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Mom wishes for daughter’s safe return

Woman hopes words of encouragement, holiday cheer are sent to soldier

Jamie Hallman

— Deo Hobbs said her holiday wish as a mother is to have her daughter, Marie Koly, home safe from her participation in the war on terrorism. Koly is on the USS Decatur, which is on its way to the Persian Gulf.

Although Koly is not scheduled to be released from the Navy until August, Hobbs said she hopes her daughter receives some words of encouragement and Christmas cheer via e-mail from her friends in Steamboat Springs.

“She feels determined, but she’s scared,” said Hobbs about her daughter’s attitude toward the war.

Hobbs said the day Koly came home during her senior year in high school and told her she was joining the Navy, the thought of her daughter having to participate in a war didn’t even cross her mind.

“I hear people talking about war in an abstract way and wonder if they would think differently if they had children there,” Hobbs said.

Koly, who had no initial interest in attending college, tested well in the Navy exams and was placed in a high-pressure, high-ranking position after her basic training.

Koly is an electronic warfare technician; she detects incoming radar signals to determine if their intent is hostile, neutral or friendly, assigns personnel to maintain damage-control equipment and serves as the passive countermeasures system coordinator on board. Five other people have the same job as Koly.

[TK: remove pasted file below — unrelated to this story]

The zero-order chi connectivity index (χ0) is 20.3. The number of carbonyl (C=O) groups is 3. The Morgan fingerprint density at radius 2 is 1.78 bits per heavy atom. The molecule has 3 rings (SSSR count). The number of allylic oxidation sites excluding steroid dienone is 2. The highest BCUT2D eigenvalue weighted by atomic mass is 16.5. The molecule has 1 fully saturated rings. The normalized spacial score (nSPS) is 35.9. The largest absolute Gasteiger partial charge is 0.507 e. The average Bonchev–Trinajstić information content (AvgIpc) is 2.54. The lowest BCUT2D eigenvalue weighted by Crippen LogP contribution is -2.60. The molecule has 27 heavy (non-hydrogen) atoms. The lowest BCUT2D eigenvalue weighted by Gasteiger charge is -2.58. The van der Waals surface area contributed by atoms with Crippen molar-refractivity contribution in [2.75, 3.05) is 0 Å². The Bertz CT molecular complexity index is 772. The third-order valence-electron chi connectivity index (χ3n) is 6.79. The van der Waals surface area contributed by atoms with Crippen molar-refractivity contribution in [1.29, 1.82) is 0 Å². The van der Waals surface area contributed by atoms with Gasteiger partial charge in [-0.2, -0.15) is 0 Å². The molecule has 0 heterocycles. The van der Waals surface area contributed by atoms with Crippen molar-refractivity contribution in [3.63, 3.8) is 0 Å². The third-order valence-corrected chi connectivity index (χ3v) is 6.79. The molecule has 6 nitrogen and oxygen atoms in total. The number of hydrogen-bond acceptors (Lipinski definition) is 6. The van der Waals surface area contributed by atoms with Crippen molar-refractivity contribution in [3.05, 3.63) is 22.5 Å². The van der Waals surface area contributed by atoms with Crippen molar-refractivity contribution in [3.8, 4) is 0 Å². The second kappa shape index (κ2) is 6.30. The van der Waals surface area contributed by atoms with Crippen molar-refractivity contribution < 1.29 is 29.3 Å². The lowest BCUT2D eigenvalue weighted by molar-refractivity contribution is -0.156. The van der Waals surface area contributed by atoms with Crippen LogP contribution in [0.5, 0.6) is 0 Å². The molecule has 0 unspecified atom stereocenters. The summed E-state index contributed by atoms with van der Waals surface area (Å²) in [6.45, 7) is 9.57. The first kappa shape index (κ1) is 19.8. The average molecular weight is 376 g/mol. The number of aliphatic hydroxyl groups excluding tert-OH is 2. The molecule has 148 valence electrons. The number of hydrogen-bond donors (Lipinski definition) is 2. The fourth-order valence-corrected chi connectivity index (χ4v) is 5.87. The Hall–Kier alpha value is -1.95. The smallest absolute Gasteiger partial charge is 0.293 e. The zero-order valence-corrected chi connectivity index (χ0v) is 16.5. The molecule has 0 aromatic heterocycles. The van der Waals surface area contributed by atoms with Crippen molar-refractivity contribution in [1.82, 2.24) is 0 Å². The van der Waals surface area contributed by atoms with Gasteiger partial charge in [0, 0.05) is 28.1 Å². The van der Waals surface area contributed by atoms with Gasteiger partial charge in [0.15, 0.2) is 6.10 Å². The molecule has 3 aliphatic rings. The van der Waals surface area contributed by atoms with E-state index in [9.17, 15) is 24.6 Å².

About 340 people are aboard the Decatur and only 45 of them are women.

Koly’s job, in addition to CD-based classes she takes on board, keeps her preoccupied, and she has very little spare time.

“She is kept busy, which keeps her from dwelling on anything,” Hobbs said.

For Christmas Eve and Christmas Day, Koly said the ship’s excessive cost for using the phone will be reduced, and the crew aboard the ship will be able to call home for 1 cent a minute.

Because of the regular expense of the phone, e-mail fills a gap in communication between the ship’s crew members and their families.

“I don’t know what I would do without my e-mail,” Koly said. “Regular mail takes so long out here.”

Koly receives an e-mail a day from her mother, and Hobbs said she is informed daily of her daughter’s well-being.

Hobbs reassures her daughter by telling her the positive effects of the war.

“I told her how it has helped the Afghanistan women who can now take classes and don’t have to wear their Burkas 24 hours a day.”

Hobbs said her consolation helps a little, but Koly’s capability and the readiness of her fellow Navy members comforts her the most.

“The ship I’m on has the latest combatant technology; it can pretty much fight for itself,” Koly said.

“We are the best. It shows because we won the Battle Efficiency Award for our squadron last year,” she said.

Hobbs said she felt a sense of relief when Koly described how prepared and capable the members aboard her ship were. Hobbs said the most relieving moment will be when she gets to see her daughter. Hobbs said she is going to meet Koly at the halfway point when she gets released.

“I can’t wait,” she said. “I’m looking so forward to seeing her.”


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